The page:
Stepping in front of the government bulldozer

Printed from:

A review of “The Grasping Hand: Kelo v. New London and the Limits of Eminent Domain” by Ilya Somin

In 2005, the United States Supreme Court, in a narrow 5-4 decision, ruled that the city of New London, Connecticut could use the power of eminent domain to transfer private property from one group of residents to another group of private individuals, all in the name of economic development.

In its majority opinion, the justices broadened the definition of public use outlined in the Fifth Amendment beyond the traditional view into a radical one that favored the city government’s efforts to attract a major corporation, attract young urban professionals and expand the tax base. The private property guardianship enshrined in the Constitution’s “takings clause” by James Madison was discarded by a court majority eager to recast the “public use” ideal in order to support public-private partnerships. In Kelo v. City of New London, the Court strongly implied that city planners, with the help of condemnation letters and eminent domain law, need only to promise that the economic benefits will outweigh the personal costs to sincere, dissenting holdouts. Public use intersected with private gain in a novel way.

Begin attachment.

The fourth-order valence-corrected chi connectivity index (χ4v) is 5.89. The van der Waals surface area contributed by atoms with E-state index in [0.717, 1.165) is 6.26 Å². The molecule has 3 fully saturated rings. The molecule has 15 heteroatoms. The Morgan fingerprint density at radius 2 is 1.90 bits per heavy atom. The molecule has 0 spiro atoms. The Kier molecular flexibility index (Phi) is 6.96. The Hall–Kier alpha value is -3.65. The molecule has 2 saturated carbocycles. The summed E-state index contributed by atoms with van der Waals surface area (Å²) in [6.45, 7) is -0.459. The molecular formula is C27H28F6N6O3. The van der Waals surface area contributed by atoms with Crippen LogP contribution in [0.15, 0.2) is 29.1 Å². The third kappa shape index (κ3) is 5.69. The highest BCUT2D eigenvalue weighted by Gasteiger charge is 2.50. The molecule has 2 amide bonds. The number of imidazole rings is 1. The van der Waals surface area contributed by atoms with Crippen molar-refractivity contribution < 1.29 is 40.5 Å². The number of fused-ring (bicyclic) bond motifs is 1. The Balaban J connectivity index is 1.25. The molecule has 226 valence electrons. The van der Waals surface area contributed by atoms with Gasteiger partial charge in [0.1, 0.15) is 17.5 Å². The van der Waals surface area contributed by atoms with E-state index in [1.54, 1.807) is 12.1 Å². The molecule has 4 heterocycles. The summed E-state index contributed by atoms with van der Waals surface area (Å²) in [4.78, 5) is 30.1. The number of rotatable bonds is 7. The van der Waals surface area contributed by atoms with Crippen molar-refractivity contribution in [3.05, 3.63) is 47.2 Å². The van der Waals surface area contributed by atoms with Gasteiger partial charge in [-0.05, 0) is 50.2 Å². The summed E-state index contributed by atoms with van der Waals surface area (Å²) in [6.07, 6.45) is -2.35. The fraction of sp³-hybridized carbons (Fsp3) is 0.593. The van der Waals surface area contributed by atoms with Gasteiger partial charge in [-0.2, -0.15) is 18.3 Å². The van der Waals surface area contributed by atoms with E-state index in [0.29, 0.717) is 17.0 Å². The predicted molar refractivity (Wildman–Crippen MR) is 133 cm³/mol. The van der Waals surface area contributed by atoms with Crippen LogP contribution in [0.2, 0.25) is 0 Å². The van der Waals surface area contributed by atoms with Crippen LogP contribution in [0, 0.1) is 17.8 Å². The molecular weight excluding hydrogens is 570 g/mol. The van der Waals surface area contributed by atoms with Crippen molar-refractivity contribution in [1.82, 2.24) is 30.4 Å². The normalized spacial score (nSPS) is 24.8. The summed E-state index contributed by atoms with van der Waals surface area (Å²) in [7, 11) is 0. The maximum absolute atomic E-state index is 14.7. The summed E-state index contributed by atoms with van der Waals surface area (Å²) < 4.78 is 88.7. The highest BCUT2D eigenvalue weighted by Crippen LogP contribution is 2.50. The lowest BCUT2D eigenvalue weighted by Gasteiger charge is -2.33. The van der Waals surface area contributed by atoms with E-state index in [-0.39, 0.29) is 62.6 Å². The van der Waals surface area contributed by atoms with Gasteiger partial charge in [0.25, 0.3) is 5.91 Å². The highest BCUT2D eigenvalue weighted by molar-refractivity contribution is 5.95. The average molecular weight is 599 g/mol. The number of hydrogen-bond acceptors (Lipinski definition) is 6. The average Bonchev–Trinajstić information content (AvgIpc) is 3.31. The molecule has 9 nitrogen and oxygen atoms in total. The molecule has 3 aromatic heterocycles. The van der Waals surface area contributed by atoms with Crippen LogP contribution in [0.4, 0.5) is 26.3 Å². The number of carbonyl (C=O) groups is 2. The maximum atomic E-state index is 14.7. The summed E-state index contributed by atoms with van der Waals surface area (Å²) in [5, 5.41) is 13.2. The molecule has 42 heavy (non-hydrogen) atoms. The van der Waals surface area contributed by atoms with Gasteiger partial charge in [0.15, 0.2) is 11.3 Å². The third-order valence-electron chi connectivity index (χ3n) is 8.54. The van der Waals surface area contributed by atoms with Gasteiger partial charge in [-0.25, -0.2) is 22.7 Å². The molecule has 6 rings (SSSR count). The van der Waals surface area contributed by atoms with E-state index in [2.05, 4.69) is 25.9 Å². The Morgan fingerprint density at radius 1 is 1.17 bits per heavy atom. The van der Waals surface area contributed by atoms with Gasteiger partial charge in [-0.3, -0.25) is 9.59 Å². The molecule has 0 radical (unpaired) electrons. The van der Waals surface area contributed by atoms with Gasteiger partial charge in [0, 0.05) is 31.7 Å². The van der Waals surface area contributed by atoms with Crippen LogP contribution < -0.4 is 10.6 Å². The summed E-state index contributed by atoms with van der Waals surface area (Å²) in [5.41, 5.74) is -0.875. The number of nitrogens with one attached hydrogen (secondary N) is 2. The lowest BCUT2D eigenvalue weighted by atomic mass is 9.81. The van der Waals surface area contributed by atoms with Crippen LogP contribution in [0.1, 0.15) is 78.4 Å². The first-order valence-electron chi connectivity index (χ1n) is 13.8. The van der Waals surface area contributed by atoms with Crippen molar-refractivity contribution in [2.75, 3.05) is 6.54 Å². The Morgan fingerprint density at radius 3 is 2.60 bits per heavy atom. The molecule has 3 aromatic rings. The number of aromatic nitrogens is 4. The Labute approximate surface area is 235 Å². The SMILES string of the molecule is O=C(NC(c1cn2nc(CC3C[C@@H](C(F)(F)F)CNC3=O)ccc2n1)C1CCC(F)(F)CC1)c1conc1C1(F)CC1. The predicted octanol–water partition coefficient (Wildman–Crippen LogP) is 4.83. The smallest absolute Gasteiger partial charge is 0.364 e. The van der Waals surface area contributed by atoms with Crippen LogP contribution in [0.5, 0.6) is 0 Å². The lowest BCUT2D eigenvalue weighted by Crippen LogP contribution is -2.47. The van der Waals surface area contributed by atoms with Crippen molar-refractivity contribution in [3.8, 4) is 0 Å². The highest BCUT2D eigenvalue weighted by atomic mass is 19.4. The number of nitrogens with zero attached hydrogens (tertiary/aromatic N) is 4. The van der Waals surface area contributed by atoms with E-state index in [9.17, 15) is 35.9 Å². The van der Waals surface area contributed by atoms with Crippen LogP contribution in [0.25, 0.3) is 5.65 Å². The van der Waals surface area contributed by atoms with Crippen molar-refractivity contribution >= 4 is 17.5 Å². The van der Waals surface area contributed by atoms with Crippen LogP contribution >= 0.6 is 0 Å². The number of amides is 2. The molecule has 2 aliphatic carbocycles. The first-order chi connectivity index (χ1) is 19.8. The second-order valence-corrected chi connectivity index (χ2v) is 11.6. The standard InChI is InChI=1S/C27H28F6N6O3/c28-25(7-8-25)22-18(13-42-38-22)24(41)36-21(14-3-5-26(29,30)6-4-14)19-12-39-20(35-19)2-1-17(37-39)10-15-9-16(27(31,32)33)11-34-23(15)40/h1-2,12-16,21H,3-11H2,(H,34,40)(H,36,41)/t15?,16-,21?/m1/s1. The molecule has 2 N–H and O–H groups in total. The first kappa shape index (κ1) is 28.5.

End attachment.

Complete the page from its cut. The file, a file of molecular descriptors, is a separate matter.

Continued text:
Susette Kelo, an EMT and owner of the famed pink house at the center of the case, thought it wrong for the city to level a neighborhood for Pfizer, the drug giant. Pfizer had little interest in co-existing with longtime neighbors. A representative for Pfizer said the firm “wanted a nice place to operate and we don’t want to be surrounded by tenements.” Such is the force of big business working hand in glove with government.